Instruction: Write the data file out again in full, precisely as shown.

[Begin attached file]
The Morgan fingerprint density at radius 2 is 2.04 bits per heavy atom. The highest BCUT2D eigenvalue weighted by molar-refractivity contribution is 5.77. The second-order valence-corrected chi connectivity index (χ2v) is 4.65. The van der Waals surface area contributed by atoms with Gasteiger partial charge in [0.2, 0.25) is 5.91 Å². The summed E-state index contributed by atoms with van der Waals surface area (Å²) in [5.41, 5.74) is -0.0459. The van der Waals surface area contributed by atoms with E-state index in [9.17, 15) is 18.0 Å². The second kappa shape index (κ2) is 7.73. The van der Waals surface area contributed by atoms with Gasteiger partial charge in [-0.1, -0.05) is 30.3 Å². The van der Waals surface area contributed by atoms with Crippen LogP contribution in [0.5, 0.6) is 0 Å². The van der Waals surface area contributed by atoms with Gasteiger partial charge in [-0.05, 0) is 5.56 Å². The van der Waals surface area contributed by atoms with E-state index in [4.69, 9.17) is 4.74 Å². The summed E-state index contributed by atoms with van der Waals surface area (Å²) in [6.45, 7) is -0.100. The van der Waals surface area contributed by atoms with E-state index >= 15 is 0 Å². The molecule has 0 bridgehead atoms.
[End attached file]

The Morgan fingerprint density at radius 2 is 2.04 bits per heavy atom. The highest BCUT2D eigenvalue weighted by molar-refractivity contribution is 5.77. The second-order valence-corrected chi connectivity index (χ2v) is 4.65. The van der Waals surface area contributed by atoms with Gasteiger partial charge in [0.2, 0.25) is 5.91 Å². The summed E-state index contributed by atoms with van der Waals surface area (Å²) in [5.41, 5.74) is -0.0459. The van der Waals surface area contributed by atoms with E-state index in [9.17, 15) is 18.0 Å². The second kappa shape index (κ2) is 7.73. The van der Waals surface area contributed by atoms with Gasteiger partial charge in [-0.1, -0.05) is 30.3 Å². The van der Waals surface area contributed by atoms with Crippen LogP contribution in [0.5, 0.6) is 0 Å². The van der Waals surface area contributed by atoms with Gasteiger partial charge in [-0.05, 0) is 5.56 Å². The van der Waals surface area contributed by atoms with E-state index in [4.69, 9.17) is 4.74 Å². The summed E-state index contributed by atoms with van der Waals surface area (Å²) in [6.45, 7) is -0.100. The van der Waals surface area contributed by atoms with E-state index >= 15 is 0 Å². The molecule has 0 bridgehead atoms.